Tortoise in a Nutshell and Anne Sophie Oxenvad
Tortoise in a Nutshell
Traverse Theatre, Edinburgh
From 09 February 2017 to 10 February 2017
Review by Seth Ewin
Tortoise in a Nutshell has created a double-hander that immerses the audience in a strange nautical world.
The production involves much juxtaposition of the large-scale with the very small-scale, with a set that fills the whole stage, but also the puppetry of tiny flimsy objects, creating the sense of a human lost in an ocean and also the fragility of the human mind.
A man (Alex Bird) is at sea on a delicate papery boat; the sea is wonderfuly realised: a billowing sail that fills Traverse One's sizable stage. The man plays with paper objects, a boat in a little tub of water.
This melancholy figure dressed in grey has his silent, sad voyage interrupted by a quite strange and silly creature, a fish (Arran Howie) which flops into the boat.
This flippy flappy party animal does her best to liven up life on board the boat, including a fun rendition of Wham!'s "Club Tropicana". Howie is both a whirlpool of energy and a floppy, sloppy fish, waving her big flippers about.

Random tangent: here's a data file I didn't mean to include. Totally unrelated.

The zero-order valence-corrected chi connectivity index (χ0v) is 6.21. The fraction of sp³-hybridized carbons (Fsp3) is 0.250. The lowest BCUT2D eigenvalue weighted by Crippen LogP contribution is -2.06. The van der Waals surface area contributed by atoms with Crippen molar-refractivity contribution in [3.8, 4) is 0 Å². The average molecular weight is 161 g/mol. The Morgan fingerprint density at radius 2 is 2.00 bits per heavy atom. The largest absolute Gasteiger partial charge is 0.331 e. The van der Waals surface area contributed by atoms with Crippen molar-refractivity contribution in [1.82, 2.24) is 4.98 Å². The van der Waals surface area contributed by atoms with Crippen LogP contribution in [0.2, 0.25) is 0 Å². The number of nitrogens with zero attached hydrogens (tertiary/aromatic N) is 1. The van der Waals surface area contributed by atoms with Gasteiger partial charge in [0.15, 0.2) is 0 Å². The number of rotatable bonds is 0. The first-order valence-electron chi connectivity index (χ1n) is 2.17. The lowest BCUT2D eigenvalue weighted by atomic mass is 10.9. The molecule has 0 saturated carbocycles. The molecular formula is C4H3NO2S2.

The piece is about depression, the fish with her fun and frivolity helps the man to open up, to join in the dance and live a little. Darren Brownlie's choreography of the two characters forms a key part of the production.
The two characters' contrasting spirits are shown through movement and through costume, with the fish decked out in raver gear with shiny fish-scale disco leggings, while the man is in a grey-striped top and thin, slightly revealing, grey jogging bottoms.
Fisk has been on a voyage around Scotland as part of the Manipulate festival. This is a theatre festival of animation and movement, but puppetry is the main focus and Fisk as well as great movement has some very delicate and beautiful puppets.
The man creates out of paper boats, fish and also haunting people puppets that examine ideas of relationships and people connecting.
An unexpected journey through different emotions, through loneliness and depression, through wacky silliness, this is a random but rewarding ride.